Why in the world would anyone want to run Linux on a stoggy old mainframe?
Well, the answer is, mainframes are neither old nor stoggy, but they are short
on leading edge Internet applications. Linux has those, and more every day.
Linux S390 allows companies that have a mainframe to apply its reliability, massive storage capacity and unmatched I/O power to their e-commerce efforts. Further, since IBM offers their DB2 databse for Linux, e-commerce applications running on the mainframe have direct, high speed access to inventory, pricing or any other data the company uses the mainframe to manage.
IBM fully endorses the S390 version of Linux and participated in it's development.
Over 1,100 copies of Linux for S390 had been downloaded by mid April, and customers are asking IBM for enterprise level support for running Linux on their heavy hardware. Since you have to have a mainframe to run Linux 390, and only large corporations have mainframes, that indicates considerable interest in Linux among large corporations.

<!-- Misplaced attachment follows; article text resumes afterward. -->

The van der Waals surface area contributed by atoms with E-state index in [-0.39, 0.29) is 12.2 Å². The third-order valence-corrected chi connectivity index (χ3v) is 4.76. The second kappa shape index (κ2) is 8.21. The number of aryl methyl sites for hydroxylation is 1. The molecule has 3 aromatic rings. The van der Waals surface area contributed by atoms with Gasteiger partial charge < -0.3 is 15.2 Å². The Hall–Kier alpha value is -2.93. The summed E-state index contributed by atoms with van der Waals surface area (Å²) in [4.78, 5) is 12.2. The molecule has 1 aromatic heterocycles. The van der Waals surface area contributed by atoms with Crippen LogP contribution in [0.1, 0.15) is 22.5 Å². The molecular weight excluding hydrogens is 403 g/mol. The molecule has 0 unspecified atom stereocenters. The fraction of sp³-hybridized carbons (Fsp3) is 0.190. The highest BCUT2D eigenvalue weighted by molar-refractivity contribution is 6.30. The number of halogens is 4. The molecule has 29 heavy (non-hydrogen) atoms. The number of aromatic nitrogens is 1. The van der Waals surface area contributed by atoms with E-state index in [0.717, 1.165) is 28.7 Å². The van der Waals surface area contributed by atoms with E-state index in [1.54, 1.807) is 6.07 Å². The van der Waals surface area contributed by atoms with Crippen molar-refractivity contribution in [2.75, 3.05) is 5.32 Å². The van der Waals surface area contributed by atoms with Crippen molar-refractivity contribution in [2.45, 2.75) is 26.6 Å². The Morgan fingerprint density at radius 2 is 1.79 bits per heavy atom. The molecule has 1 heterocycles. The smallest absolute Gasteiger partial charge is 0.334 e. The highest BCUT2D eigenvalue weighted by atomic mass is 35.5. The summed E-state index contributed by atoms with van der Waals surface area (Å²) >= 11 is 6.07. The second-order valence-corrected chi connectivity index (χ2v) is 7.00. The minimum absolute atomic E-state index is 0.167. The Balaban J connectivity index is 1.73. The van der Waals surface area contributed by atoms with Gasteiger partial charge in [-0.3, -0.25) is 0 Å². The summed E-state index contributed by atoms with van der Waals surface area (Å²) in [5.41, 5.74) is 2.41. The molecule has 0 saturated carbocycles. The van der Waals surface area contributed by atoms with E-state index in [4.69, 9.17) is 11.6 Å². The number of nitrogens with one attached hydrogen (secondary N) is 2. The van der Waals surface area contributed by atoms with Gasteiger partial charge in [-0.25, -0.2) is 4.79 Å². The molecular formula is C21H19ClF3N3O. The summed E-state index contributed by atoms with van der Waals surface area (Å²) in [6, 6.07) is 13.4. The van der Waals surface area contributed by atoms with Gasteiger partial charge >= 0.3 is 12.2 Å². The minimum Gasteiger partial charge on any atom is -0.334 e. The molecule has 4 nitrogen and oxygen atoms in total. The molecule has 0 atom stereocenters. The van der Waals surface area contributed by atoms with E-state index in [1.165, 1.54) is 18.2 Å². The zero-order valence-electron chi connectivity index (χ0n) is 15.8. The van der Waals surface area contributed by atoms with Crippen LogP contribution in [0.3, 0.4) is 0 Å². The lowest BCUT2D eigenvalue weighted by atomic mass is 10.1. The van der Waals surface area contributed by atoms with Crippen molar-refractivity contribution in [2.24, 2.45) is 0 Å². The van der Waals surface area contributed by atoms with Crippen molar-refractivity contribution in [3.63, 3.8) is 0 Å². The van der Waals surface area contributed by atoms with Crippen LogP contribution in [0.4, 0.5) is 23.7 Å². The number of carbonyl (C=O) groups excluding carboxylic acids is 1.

Linux is installed in a hardare partition on the S390, from which it has access to basic infrastructure services the S390 offers to software running on it. Since the mainframe already supports TCP/IP, Linux has ready to run Internet connectivity.
Linux is also been a boon to IBM's OS/2 customers (many of whom also have mainframes) because Linux programs are very easily ported to OS/2, expanding OS/2 software availability.
With Linux running on old 386s, Internet appliances, Alpha clusters that match supercomputer performance, and now top-of-the-line mainframes, Microsoft's already suspect "scalability" claims for Windows NT/2000 look downright silly.
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